An eligible tenant is any other tenant subject to a not for cause eviction. The amount to be paid for relocation will depend on the length of tenancy and the income of the tenant.
A third type of tenant who will be paid relocation assistance in Los Angeles under LARSO is the low-income tenant whose income is 80% below the median income adjusted for household size.
The following chart shows the amount of relocation assistance that must be paid to each category of tenant listed above:
Relocation Assistance Amounts
Effective July 1, 2018 through June 30, 2019
|Tenants||Tenants with Less Than 3 Years||Tenants with 3 or More Years||TenTenants Qualifying Under HUD Low Income Limits||Tenants Renting Units in Mom & Pop Properties|
2018 HUD Low Income Limits for Los Angeles
(Formerly known as 80% of AMI)
|Household Size||1 Person||2 Person||3 Person||4 Person||5 Person||6 Person||7 Person||8 Person|
A question that is commonly asked is why do I have to pay more relocation assistance for some tenants then I do for others?
The stated purpose of relocation assistance in Los Angeles under LARSO is to force a landlord to pay a benefit to a tenant that is subject to a not for cause eviction in order to help the tenant find new housing – and to punish a landlord for evicting a tenant simply because the landlord wants or needs to evict the tenant.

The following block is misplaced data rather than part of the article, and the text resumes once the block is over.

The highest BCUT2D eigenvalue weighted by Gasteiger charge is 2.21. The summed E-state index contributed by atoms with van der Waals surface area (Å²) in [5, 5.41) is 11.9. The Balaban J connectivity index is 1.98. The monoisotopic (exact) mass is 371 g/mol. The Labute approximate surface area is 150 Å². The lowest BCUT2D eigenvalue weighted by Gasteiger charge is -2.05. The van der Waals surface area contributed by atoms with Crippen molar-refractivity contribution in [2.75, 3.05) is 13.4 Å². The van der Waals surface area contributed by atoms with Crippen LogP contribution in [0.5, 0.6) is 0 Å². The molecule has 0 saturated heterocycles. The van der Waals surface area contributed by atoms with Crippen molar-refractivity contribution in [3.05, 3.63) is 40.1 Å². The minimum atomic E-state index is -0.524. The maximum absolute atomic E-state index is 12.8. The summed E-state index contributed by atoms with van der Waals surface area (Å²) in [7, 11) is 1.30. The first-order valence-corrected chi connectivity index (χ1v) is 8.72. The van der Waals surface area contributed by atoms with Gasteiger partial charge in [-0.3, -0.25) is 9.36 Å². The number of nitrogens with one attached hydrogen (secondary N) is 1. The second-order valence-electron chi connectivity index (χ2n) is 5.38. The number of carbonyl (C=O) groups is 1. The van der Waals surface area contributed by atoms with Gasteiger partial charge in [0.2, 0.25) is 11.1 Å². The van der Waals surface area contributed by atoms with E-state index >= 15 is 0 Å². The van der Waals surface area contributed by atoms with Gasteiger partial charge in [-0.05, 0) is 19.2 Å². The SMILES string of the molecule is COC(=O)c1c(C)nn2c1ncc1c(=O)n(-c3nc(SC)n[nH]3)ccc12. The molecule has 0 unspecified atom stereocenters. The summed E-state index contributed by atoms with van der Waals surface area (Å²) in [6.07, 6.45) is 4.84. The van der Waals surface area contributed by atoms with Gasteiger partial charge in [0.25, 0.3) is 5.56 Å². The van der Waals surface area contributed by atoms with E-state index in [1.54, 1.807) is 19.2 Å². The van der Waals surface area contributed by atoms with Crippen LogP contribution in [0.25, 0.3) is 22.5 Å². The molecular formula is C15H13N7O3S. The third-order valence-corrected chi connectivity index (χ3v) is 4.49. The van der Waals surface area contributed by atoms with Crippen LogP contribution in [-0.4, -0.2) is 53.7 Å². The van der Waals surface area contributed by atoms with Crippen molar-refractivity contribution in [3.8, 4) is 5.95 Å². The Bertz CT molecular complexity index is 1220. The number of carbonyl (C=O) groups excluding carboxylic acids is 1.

At Fast Eviction Service, help on any of the issues discussed in this article is simply a click or phone call away. Email email@example.com or call our office at (800) 686-8686 to discuss your questions for a free evaluation of your case.
Larso Reasons For Eviction: Los Angeles Rent Control Stabilization Ordinance
Rentals in the City of Los Angeles are governed by the City of Los Angeles Rent Control Ordinance or LARSO which lays out 14 Lawful reasons for evictions. Under certain circumstances for qualified tenants, a landlord is required to pay monetary relocation assistance payments to tenants being evicted through no fault of their own. Read More...
Larso: What Rent Increases May Be Made?
Before a Los Angeles landlord can raise rent on an annual basis under the Los Angeles Rent Stabilization Ordinance or LARSO the landlord must serve at least a 30-day Notice of the change of terms of tenancy. Generally, under the 2018 LARSO published guidelines the landlord may increase the rent by three percent (3%) to eight percent (8%) every 12 months in accordance with the annual rent increase percentage, which is based on the Consumer Price Index (CPI). Read More...
Larso, Scep, Reap Landlord Hearings
LARSO, and the Systematic Code Enforcement program known as SCEP now includes the Rent Escrow Account Program or REAP that require inspections of rental property. Essentially, it requires all landlords with property covered under the LARSO to open the doors to their properties to the Housing and Community Investment Department of Los Angeles known as HCIDLA, who can inspect the property every four years without a warrant and without any complaints for tenants occupying the rental property. Read More...
Filed under: Landlord Tips